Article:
Wednesday, 18 October 2006

There's no 'right' way

October is Breast Awareness Month, and breast cancer is in the news again today: apparently, a study has shown that screening may not be the perfect solution:
Researchers looked at international studies on half a million women. They found that for every 2,000 women screened over a decade, one will have her life prolonged, but 10 will have to undergo unnecessary treatment. The report, published in the Cochrane Library, involved a review of breast cancer research papers from around the world. The scientists found mammograms did reduce the number of women dying from the disease. But they also discovered it was diagnosing women with breast cancer who would have survived without treatment, meaning they were undergoing unnecessary chemotherapy, radiotherapy or mastectomies. …. They also revealed a further 200 women out of every 2,000 experienced distress and anxiety because of false positives – a result that indicated a cancer was present but was later found to be wrong. (more info here)
I was one of those ‘false positives’ and I underwent a double mastectomy for nothing… or maybe not… who knows? I’d had symptoms of something being wrong. I told my story at length last year (see A Tale of Two Titties) so I won’t bore you with it again. I think it will be up to individual women to decide whether or not they want to be screened, in the absence of any symptoms. Nearly eight years on I am very glad I did what I did.

If I’d actually had cancer after all, I probably would have fought the disease with all the means at my (and medicine’s) disposal – up to a point, though, ‘life at all costs’ is not a mantra of mine – but I hope I wouldn’t have been made to feel a failure if I’d died in the end. I’ve said it before, cancer is the only disease that makes people use words like ‘battle’ and ‘fight’. No one talks about ‘fighting heart disease’, do they?, and when the person dies they’re not said to have ‘lost their battle with heart disease’. Having a life-threatening illness is difficult enough without being made to feel as if one’s not trying hard enough. If you know someone who’s suffering from cancer, please be gentle with them and let them cope with it in their own way. Sometimes the body wins regardless of how strong the mind is.

Slapping the ‘cancer bullies’! Hello, Debra!


  1. Oh, I'm so glad you said this. I've always noticed and felt uncomfortable with the cliche - 'He lost his ten-year battle wth cancer.' - and never been able to put my finger on what was wrong with it. Of course - it implies that if you do die, it's partly your own fault for not being strong-willed enough to always keep up the positive thinking, disciplined enough to eat only raw foods, brave enough to get poisoned to within an inch of your life. Which is an outrageous thing to suggest. You get ill, you have treatment, you live, or you die. Or the thing in between, since cancer can often these days be more of a chronic condition, which you keep at bay or keep ahead of, rather than either winning or losing.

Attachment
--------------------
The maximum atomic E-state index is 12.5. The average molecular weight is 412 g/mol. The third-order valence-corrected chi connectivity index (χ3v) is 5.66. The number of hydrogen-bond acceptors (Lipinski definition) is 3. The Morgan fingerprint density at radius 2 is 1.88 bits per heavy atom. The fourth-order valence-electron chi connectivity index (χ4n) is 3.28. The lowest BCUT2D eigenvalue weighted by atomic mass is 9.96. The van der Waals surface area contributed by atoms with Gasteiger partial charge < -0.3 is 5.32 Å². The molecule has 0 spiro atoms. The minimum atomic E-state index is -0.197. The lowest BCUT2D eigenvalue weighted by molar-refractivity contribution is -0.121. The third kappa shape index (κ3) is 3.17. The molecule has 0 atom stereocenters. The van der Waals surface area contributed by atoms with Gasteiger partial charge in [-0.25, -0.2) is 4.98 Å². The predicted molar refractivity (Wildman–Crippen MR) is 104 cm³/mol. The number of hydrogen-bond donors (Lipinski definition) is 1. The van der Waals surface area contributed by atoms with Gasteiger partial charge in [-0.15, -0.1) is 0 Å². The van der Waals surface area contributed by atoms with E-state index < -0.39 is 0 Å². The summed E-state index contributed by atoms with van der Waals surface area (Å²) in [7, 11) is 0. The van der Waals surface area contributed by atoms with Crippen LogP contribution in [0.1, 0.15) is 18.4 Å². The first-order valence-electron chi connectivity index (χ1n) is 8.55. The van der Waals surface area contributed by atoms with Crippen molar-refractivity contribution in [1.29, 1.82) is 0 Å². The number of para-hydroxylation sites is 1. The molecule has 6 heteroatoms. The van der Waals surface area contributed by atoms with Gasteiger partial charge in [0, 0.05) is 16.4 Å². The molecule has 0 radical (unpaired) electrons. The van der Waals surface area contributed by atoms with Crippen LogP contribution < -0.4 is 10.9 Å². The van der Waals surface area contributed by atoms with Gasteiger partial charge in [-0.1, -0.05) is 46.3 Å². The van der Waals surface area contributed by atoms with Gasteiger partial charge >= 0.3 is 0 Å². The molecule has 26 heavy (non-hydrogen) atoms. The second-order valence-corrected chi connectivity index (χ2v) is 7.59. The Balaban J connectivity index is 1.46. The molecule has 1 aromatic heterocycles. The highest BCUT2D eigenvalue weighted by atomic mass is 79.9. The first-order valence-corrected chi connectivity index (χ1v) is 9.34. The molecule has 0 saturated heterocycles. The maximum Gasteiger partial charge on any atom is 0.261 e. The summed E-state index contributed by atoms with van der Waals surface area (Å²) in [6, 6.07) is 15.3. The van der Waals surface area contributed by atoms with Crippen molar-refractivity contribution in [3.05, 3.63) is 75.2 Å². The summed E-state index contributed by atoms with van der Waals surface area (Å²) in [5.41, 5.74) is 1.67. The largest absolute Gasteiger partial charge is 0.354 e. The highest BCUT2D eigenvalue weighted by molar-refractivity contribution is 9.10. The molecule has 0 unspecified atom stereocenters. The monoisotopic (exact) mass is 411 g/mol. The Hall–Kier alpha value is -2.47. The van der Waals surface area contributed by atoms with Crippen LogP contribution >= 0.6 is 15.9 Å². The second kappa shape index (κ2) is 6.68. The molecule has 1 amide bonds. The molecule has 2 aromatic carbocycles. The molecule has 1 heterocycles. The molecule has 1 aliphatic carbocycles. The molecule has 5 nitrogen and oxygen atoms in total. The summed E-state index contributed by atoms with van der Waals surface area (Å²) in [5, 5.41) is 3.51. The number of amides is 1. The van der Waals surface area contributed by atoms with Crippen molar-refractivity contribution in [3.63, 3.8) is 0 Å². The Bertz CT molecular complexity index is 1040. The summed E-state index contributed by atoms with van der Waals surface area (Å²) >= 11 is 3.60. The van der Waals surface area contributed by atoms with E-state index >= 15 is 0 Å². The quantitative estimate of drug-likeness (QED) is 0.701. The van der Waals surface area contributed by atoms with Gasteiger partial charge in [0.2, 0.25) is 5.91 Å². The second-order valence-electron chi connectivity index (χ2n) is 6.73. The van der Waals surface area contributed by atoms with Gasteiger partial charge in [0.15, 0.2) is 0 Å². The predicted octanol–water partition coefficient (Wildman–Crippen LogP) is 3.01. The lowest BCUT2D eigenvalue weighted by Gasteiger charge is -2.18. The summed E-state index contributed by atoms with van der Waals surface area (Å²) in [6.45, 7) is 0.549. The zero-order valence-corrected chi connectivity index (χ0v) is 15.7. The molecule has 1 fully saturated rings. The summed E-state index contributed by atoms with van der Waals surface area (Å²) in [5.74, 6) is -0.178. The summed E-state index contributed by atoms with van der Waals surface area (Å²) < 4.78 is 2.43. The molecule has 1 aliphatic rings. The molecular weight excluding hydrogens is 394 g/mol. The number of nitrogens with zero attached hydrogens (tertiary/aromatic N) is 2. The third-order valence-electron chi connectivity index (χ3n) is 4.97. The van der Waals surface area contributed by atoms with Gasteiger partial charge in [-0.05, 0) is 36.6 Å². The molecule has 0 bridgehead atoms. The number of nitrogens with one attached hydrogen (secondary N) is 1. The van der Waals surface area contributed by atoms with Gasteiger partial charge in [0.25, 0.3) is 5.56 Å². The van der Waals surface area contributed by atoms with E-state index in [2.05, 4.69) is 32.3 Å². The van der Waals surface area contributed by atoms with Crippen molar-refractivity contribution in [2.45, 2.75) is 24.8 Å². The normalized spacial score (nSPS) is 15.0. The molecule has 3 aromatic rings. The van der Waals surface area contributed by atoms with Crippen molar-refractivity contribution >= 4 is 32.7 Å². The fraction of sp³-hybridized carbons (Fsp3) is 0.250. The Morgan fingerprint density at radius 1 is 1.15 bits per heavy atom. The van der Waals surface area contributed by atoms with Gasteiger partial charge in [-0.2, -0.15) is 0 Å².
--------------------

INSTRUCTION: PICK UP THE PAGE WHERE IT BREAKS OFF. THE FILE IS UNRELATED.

2. Guilt. What a good point. There are no short battles with a drink driver, losing fights against TB, are there?

    There's the whole bravery thing too, as has just been pointed out to me. I was leaping around the room exclaiming 'that's so true' loudly, and irritatingly. Everyone felt duty bound to join in the discussion.

  3. Two of my three sisters (all 3 deceased now) had breast cancer.

    I've considered having my breasts removed even though I've never had cancer. Breast cancer which spreads to one's bones is very, very painful. I'll have screenings forever.

    Of course, the final death total is 100 percent. We all die. I'd just like to live longer than I have so far.

  4. I'll slap them too. I have a lot of issues re: cancer, people (companies) supposedly fighting it, charities supposedly working to help it...

  5. ... the body wins regardless of how strong the mind is. Always, I think. Not to be maudlin, but I don't intend to fight the inevitable. Of course, how will I know it's inevitable? And would my mind allow me to see it that clearly? xoxo

  6. Another thought-provoking post. The "battle" against cancer has become, more than anything, Big Business. I find it unconscionable that corporate profits should be allowed to influence families and individuals dealing with life-threatening illness. Slappity-slapping right along with you!

  7. Glad you agree, L. Talking about winning and losing is stupid: as TLP says, we’re all losers in the end, anyway.

    JvS, it’s such a macho way of dealing with things, isn’t it?

    TLP, quite a few women choose to have their healthy breasts removed ‘just in case’. They’ve announced some new screening methods for the near future – non invasive, totally painless ones. That would be such an improvement on the mammogram. I wish you a long and healthy life! :-)

    T, I asked advice from the cancer charity Backup years ago and got wonderful response, but I know that some people have had bad experiences with other charities.

    Of course, M, the body always wins. I think there must come a time when the mind agrees with the body to let go.

    RQ, everything is Big Business these days. And then there’s the fact here that the NHS doesn’t have enough money to allow every cancer patient to have the drugs they need. They call it ‘postcode lottery’ – depending on where you live you may or may not receive the treatment you require.


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